When preparing for the cold season, there are a few things you should keep in mind. Not all plants are suitable for our winter climate and even robust plants such as grass, shrubs and trees need some care.
1. pruning trees & shrubs
You can remove dead or diseased branches from woody plants before winter. In general, all plants in the garden should not be pruned when it is frosty, but only when autumn temperatures are mild. The cold could otherwise damage them. In autumn, trees are in a dormant phase, they no longer have leaves and have not yet sprouted – the perfect time for a maintenance pruning.
2. mow the lawn again before the frost & rake up the leaves
Even if you have to rake the leaves on your lawn every few days in autumn, a lawn without leaves is extremely important. If the leaves remain, they shade the lawn underneath. This can cause it to die and moss to spread. In addition, the moist environment under the leaves favours the spread of fungi and other pathogens. However, this only applies to the lawn – in the bed a layer of leaves is actually useful.
3. plants in the bed
Let’s get back to the foliage, which, in contrast to the lawn, can be left in the beds! In autumn, it is best to cover the garden beds with leaves or a garden fleece to protect the plants from the cold. This creates an insulating layer of air that protects the plants from the winter cold. To prevent everything from flying away in stormy autumn winds, you can also cover the small piles of leaves with fir branches.
4. winter-hardy perennials
Perennials do not necessarily have to be cut back in autumn, otherwise the beds will look empty and sad in winter. Exceptions are overgrown or rotting perennials, where pruning can do no harm. Most perennials grow perennially and are hardy. The roots generally survive the winter, only the upper parts of the plant die back to come back in spring. Perennials therefore do not usually need extra protection in winter.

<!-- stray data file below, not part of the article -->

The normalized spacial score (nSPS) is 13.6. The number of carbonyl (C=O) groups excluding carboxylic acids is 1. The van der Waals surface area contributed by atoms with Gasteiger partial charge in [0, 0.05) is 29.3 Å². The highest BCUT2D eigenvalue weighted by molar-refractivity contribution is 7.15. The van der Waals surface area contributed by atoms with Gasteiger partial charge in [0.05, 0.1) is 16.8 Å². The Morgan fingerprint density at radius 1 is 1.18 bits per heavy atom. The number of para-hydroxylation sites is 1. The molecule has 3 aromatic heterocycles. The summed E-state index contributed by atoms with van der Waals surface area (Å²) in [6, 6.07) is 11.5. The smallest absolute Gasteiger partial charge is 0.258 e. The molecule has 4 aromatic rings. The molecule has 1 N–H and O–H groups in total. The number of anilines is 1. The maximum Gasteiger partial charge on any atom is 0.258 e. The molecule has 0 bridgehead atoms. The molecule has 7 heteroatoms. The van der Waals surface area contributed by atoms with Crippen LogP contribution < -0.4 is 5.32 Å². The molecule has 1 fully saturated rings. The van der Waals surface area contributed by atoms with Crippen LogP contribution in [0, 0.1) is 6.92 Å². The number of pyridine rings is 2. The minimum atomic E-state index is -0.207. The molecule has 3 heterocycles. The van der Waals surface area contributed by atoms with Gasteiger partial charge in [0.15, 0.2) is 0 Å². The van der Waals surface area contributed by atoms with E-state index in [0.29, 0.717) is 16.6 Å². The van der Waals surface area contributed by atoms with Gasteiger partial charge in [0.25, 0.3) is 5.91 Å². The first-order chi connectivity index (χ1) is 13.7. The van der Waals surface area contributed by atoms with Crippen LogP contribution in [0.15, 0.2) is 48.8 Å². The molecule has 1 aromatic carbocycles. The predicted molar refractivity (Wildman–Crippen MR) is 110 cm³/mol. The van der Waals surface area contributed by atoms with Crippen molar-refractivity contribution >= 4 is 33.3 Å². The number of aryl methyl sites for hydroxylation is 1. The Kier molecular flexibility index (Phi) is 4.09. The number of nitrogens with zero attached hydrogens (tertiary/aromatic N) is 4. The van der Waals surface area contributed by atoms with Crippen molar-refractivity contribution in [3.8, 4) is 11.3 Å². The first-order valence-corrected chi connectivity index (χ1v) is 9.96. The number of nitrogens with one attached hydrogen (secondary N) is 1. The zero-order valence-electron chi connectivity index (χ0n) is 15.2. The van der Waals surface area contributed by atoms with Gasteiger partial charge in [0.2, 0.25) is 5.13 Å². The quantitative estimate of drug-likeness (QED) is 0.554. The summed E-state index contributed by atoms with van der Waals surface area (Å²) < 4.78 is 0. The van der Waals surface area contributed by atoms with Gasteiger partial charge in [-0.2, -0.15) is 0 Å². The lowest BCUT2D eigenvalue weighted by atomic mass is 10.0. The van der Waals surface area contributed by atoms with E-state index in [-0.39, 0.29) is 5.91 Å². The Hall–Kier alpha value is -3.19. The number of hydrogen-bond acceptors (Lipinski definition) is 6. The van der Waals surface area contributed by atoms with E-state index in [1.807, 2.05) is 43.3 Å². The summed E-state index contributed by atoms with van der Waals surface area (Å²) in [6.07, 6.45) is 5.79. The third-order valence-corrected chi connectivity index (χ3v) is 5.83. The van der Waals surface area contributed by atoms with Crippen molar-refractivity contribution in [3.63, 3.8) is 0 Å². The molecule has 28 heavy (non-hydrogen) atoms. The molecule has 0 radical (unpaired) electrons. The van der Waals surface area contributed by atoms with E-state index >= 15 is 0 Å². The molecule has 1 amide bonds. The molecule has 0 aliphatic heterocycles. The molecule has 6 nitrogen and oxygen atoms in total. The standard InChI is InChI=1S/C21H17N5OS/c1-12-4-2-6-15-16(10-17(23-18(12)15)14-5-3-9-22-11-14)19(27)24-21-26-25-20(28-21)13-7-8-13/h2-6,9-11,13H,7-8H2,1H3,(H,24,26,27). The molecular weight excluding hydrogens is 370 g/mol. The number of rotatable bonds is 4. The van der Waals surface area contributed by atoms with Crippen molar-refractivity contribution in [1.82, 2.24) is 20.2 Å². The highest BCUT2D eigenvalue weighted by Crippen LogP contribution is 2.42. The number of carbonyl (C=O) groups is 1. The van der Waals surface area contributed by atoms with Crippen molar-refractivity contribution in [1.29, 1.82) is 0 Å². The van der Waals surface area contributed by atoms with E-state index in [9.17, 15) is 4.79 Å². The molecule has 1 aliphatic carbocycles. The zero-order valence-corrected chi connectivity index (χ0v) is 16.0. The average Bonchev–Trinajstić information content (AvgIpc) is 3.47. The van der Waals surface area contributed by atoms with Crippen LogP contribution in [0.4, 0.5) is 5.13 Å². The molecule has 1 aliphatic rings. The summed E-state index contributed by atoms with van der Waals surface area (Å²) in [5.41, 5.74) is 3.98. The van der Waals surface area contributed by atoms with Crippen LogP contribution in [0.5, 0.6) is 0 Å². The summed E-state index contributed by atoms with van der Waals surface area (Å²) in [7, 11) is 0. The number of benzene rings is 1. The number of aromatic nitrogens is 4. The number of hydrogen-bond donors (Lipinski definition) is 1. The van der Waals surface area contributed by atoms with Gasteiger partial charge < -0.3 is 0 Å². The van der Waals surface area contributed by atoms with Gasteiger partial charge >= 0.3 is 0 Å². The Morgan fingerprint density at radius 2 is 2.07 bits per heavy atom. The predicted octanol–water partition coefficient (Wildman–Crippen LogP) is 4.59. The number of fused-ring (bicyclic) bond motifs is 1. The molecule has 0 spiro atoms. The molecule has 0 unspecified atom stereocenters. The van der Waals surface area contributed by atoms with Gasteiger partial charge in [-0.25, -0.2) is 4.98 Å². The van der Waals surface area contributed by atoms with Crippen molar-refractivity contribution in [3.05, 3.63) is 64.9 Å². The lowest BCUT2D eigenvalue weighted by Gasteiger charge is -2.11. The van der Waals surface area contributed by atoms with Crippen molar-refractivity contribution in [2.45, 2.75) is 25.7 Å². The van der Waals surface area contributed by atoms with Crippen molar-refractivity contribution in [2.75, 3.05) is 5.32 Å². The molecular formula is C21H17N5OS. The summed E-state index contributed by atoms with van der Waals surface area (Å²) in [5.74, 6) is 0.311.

5. protect potted plants from frost
Since the natural insulation of plants (root system, soil) in planters is limited, you should wrap the planters with bubble wrap, jute felt, coconut matting or a similar good insulating material. This way you can provide some assistance with heat insulation.
Large, hardy tub plants should also be secured against frost from October and November. A common method is to wrap the planter with bubble wrap. For a nicer look, you can cover the bubble wrap with a jute bag or jute strips.
We recommend placing the pot with dry straw or leaves in a sturdy transport box (robert here). If you use the practical “rolf” transport roller underneath, you can easily roll the heavy pot plant to a dry place near the house wall. If you like, you can decorate the box with a jute bag or a bow. Be sure to water your plants regularly in winter too!
6. last but not least: tidy up the garden shed
Tidying up the tool shed concludes your gardening work. The garden tools should be cleared of soil and cuttings, then greased with a biodegradable oil and lined up neatly. Open fertiliser packaging and opened seed bags should now be stored in airtight storage boxes (here emil transparent) so that the increased humidity of the cold months does not decompose the contents.
which plants need special winter protection?
There are plants that can remain in the garden during frosty temperatures, they are winter-hardy. Non-winter-hardy plants, such as geraniums or hibiscus, should be brought into the winter quarters before the frost starts. For most plants, this is ideally indoors in a cool, dark place, such as the cellar. Plants that need a lot of sunlight are best placed by the window.
- All shrubs in containers need protection. These include cherry laurel, bamboo, roses, holly and all conifers.
- Garden plants that originate from warmer regions and are only winter-hardy to a limited extent. These include, for example, medlar, camellia and Mediterranean snowball.
- Rose stems and freshly planted roses.